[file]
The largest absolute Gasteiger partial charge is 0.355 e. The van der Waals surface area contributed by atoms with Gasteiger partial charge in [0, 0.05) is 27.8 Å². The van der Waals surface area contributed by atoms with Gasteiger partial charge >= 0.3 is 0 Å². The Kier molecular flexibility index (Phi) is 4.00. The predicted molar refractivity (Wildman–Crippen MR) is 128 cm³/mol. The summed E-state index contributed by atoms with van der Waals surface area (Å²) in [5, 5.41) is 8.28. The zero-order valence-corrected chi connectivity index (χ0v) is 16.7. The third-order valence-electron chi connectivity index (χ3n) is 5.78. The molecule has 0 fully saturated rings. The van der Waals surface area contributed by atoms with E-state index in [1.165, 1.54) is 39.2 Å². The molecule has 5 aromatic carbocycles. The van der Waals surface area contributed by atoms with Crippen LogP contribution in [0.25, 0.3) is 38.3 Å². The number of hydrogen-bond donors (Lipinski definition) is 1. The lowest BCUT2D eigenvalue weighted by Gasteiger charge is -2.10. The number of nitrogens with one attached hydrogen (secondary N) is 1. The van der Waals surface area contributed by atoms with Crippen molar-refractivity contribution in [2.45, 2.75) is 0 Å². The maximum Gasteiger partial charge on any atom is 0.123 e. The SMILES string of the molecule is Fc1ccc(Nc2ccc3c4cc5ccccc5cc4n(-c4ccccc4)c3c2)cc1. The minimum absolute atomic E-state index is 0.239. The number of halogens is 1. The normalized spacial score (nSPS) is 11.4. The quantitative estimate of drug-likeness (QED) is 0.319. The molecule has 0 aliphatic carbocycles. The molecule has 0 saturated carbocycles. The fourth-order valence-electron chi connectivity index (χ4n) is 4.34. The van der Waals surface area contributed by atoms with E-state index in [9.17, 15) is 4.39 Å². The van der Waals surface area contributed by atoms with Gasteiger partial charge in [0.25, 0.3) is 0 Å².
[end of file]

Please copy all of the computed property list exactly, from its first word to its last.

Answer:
The largest absolute Gasteiger partial charge is 0.355 e. The van der Waals surface area contributed by atoms with Gasteiger partial charge in [0, 0.05) is 27.8 Å². The van der Waals surface area contributed by atoms with Gasteiger partial charge >= 0.3 is 0 Å². The Kier molecular flexibility index (Phi) is 4.00. The predicted molar refractivity (Wildman–Crippen MR) is 128 cm³/mol. The summed E-state index contributed by atoms with van der Waals surface area (Å²) in [5, 5.41) is 8.28. The zero-order valence-corrected chi connectivity index (χ0v) is 16.7. The third-order valence-electron chi connectivity index (χ3n) is 5.78. The molecule has 0 fully saturated rings. The van der Waals surface area contributed by atoms with E-state index in [1.165, 1.54) is 39.2 Å². The molecule has 5 aromatic carbocycles. The van der Waals surface area contributed by atoms with Crippen LogP contribution in [0.25, 0.3) is 38.3 Å². The number of hydrogen-bond donors (Lipinski definition) is 1. The lowest BCUT2D eigenvalue weighted by Gasteiger charge is -2.10. The number of nitrogens with one attached hydrogen (secondary N) is 1. The van der Waals surface area contributed by atoms with Crippen molar-refractivity contribution in [2.45, 2.75) is 0 Å². The maximum Gasteiger partial charge on any atom is 0.123 e. The SMILES string of the molecule is Fc1ccc(Nc2ccc3c4cc5ccccc5cc4n(-c4ccccc4)c3c2)cc1. The minimum absolute atomic E-state index is 0.239. The number of halogens is 1. The normalized spacial score (nSPS) is 11.4. The quantitative estimate of drug-likeness (QED) is 0.319. The molecule has 0 aliphatic carbocycles. The molecule has 0 saturated carbocycles. The fourth-order valence-electron chi connectivity index (χ4n) is 4.34. The van der Waals surface area contributed by atoms with E-state index in [9.17, 15) is 4.39 Å². The van der Waals surface area contributed by atoms with Gasteiger partial charge in [0.25, 0.3) is 0 Å².